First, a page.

Part 1: Membrane Pretreatment Application Types and Considerations with SWRO
By Jonathan A. Dietrich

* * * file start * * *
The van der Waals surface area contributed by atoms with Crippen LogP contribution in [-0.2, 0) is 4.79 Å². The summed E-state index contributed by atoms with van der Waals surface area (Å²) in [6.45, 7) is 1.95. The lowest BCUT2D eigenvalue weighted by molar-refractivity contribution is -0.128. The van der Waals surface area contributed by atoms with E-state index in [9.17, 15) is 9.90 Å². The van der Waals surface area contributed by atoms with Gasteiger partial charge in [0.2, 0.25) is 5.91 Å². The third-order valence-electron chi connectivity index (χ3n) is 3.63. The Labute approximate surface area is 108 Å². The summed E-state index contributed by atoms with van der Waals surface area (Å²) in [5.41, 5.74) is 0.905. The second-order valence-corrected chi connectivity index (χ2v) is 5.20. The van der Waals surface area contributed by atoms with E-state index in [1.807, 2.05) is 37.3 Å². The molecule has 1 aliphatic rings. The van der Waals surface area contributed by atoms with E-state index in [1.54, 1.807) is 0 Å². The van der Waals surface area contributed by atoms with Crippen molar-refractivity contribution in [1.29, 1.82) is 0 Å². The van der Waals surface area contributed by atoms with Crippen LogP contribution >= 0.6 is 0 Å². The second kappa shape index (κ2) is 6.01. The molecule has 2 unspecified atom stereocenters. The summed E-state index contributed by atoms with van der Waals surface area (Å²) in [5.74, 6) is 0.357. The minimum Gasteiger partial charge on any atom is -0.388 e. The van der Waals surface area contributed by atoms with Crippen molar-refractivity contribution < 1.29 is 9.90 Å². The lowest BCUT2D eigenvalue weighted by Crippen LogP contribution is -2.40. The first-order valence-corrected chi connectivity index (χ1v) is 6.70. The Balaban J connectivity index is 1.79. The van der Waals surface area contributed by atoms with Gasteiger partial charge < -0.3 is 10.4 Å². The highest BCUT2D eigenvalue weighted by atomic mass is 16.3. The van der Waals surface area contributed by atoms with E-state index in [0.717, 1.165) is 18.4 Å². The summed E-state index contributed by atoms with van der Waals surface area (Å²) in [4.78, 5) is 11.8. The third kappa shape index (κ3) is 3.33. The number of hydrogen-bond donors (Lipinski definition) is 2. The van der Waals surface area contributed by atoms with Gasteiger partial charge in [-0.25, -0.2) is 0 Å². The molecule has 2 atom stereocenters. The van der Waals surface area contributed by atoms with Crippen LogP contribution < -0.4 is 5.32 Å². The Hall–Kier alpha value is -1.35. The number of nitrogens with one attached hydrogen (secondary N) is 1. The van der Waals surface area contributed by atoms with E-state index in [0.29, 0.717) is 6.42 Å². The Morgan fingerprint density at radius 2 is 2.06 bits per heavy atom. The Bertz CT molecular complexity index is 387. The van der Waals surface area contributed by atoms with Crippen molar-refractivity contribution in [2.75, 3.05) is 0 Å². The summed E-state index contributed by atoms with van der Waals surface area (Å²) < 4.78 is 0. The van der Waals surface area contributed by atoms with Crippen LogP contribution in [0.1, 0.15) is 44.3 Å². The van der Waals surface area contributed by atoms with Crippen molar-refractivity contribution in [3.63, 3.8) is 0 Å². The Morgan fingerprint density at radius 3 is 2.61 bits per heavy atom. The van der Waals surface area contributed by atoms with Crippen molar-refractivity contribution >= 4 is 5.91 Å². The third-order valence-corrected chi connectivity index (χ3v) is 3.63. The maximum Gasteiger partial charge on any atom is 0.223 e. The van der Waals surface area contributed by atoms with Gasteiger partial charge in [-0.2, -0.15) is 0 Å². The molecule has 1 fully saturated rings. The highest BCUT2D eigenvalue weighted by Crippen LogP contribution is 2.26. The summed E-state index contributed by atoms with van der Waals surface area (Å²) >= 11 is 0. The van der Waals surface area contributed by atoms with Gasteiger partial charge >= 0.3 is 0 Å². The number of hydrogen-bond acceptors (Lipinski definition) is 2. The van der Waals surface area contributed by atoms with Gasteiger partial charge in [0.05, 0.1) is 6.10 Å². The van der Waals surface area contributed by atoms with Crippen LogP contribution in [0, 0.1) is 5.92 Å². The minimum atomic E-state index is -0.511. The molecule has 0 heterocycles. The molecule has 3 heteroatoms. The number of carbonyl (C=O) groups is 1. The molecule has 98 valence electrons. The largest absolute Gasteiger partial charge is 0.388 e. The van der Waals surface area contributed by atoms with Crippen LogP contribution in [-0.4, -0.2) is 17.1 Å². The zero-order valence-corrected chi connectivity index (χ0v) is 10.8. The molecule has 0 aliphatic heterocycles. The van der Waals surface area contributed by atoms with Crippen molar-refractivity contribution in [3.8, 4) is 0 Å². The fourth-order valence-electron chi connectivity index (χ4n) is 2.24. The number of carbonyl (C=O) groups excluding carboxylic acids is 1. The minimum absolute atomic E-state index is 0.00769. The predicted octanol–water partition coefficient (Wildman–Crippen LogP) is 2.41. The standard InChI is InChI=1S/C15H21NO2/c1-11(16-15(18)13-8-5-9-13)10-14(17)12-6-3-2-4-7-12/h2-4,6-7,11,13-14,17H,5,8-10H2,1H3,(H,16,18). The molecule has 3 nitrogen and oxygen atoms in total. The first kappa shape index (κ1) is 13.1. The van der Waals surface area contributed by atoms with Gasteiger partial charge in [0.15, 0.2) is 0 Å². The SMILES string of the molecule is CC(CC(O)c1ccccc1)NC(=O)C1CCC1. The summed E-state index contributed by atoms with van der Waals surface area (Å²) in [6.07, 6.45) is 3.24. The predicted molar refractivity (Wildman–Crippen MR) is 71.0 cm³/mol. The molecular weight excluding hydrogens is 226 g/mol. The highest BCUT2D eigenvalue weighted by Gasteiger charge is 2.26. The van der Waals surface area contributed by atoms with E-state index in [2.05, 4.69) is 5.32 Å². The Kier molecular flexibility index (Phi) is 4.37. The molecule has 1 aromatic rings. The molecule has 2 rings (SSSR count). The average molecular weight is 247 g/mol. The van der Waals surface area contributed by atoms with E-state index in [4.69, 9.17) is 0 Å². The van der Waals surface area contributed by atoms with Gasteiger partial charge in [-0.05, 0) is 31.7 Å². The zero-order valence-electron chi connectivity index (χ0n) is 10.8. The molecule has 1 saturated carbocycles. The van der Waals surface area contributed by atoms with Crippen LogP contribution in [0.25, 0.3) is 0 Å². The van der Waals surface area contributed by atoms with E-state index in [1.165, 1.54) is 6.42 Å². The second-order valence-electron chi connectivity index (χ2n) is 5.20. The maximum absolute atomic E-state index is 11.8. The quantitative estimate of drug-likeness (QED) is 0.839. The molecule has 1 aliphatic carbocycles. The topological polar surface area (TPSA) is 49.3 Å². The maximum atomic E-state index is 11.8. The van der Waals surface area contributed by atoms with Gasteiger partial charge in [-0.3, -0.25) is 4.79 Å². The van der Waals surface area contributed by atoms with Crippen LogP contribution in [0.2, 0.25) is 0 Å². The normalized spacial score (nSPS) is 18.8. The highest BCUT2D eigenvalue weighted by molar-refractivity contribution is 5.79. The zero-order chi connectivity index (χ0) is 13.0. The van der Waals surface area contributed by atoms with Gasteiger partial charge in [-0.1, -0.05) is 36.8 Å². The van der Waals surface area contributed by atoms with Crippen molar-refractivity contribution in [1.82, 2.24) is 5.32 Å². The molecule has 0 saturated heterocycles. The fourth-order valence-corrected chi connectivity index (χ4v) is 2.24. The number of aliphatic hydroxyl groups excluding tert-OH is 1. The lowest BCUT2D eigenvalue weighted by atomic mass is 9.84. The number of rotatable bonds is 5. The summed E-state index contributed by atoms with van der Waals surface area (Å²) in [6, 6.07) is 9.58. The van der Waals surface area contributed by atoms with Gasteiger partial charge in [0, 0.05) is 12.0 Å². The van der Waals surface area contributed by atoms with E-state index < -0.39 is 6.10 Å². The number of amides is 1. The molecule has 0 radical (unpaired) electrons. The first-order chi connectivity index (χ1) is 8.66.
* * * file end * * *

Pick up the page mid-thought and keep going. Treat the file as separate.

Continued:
Conventional flocculation/sedimentation and media filtration processes enhance drinking water quality by reducing the natural organic matter (NOM) content of raw feedwater sources associated with total trihalomethane formation potential, and the resulting reduction in disinfection by-products in the finished water for drinking purposes. Media filters also reduce or remove suspended material, offer log-reduction of bacteria, and zooplankton from seawater; and have been in service for decades primarily throughout the Middle East as pretreatment to membrane processes. Membrane pretreatment offers the same potential benefits as conventional media pretreatment, provides for a physical membrane barrier and potential rejection of viruses in seawater; and can also eliminate the filtrate consistency challenges inherent to many conventional media filtration systems. As a result, membrane pretreatment on seawater is gaining acceptance in the industry as a viable alternative to conventional flocculation/media filtration as a means for providing acceptable, reliable, and consistent quality to a seawater reverse osmosis (SWRO) membrane.
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